West Side News

Prairie Township

Tanker truck sent out for repairs

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The Prairie Township Fire Department will temporarily be without a tanker truck while a water pump on the vehicle is repaired.

Assistant Fire Chief Chris Snyder told trustees at the March 6 board meeting the township may have to depend on mutual aid agreements with surrounding departments until its sole tanker can be fixed.

Snyder said the tanker developed problems last year with leaky valves. They were patched, but now the problem seems to have worsened, he said.

"Last year, we got with a vendor in West Jefferson who put a plug in," Snyder said. "We are living on borrowed time. Since last week, the pump has developed another leak. We are losing half a tank of water a day."

Snyder asked trustees to approve funds not to exceed $6,500 for the estimated repairs that will be done by Triad Fire Apparatus Service. The work is expected to put the tanker out of service for at least a week, he said.

"I believe the repair will be much cheaper than the estimate," Snyder said. "It's at the point where it has to be repaired."

Trustee Ron Ball said the township has used Triad as a vendor for more than 25 years and he believes it will do the best job.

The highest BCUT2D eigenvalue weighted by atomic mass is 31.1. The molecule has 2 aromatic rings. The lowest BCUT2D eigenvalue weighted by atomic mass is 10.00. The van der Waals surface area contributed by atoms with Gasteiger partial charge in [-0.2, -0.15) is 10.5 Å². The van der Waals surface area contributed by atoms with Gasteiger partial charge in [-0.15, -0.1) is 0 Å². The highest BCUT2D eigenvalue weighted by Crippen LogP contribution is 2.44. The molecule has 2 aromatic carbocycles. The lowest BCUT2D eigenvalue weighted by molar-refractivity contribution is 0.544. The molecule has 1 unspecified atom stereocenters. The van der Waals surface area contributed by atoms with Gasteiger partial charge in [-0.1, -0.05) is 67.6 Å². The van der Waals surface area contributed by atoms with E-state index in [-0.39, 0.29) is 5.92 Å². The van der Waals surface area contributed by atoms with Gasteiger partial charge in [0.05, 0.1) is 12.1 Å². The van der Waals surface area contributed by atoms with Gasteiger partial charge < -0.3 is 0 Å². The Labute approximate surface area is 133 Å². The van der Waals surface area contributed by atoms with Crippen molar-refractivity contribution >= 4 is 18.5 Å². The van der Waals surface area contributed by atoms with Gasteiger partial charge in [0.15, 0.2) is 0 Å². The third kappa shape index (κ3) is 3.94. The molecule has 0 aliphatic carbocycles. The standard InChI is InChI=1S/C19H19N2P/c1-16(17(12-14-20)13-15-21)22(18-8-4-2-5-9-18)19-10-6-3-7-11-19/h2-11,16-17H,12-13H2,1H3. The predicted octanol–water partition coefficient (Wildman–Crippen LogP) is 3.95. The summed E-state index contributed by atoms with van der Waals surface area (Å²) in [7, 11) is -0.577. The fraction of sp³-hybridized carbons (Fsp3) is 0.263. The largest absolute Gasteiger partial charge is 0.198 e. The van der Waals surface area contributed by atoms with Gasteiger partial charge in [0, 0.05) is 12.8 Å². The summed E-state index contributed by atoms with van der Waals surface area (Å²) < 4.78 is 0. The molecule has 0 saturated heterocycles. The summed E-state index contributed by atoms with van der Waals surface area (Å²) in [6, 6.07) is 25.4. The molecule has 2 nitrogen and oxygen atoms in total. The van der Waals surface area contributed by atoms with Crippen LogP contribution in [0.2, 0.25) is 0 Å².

"We trust him (Triad's operator) because he knows our equipment," Ball said.

Snyder also asked the board for permission to advertise and sell outdated or inoperable fire items on a government website, govdeals.com, that helps government entities get rid of surplus or used items via the Internet.

He said the department wants to dispose of several high-band-frequency radios it can no longer use.

"Besides the radios, we have an air compressor the motor went out on," Snyder said. "Instead of disposing of them, we put the items on govdeals. We've been pleasantly surprised in the past on items we thought were worthless."

In other business last week, trustees approved a proposal that moves the township and the city of Columbus forward in recruiting a master developer for the Big Darby Town Center.

The proposed development site is located between Interstate 70 to the north and Kuhlwein Road to the south. Plans call for about 3.500 residential units along with 300,000 square feet reserved for businesses and a 100-room hotel.

The township is responsible for $50,000 of the $100,000 cost of the proposal, with Columbus picking up the rest of the tab.

Township Administrator Tracy Hatmaker said the collaboration between the township and Columbus is necessary to ensure responsible development within the Big Darby Creek watershed. The city has promised Prairie Township water and sewer access without annexation, he said.

Hatmaker said the relationship with Columbus is a positive thing for the township.

"Prairie Township needs quality development or no development," he said. "Poor development came with annexation. We are continuing to strengthen our relationship with Columbus."

The next Prairie Township Board of Trustees meeting is slated for 7 p.m. March 20 at township hall, 23 Maple Drive.


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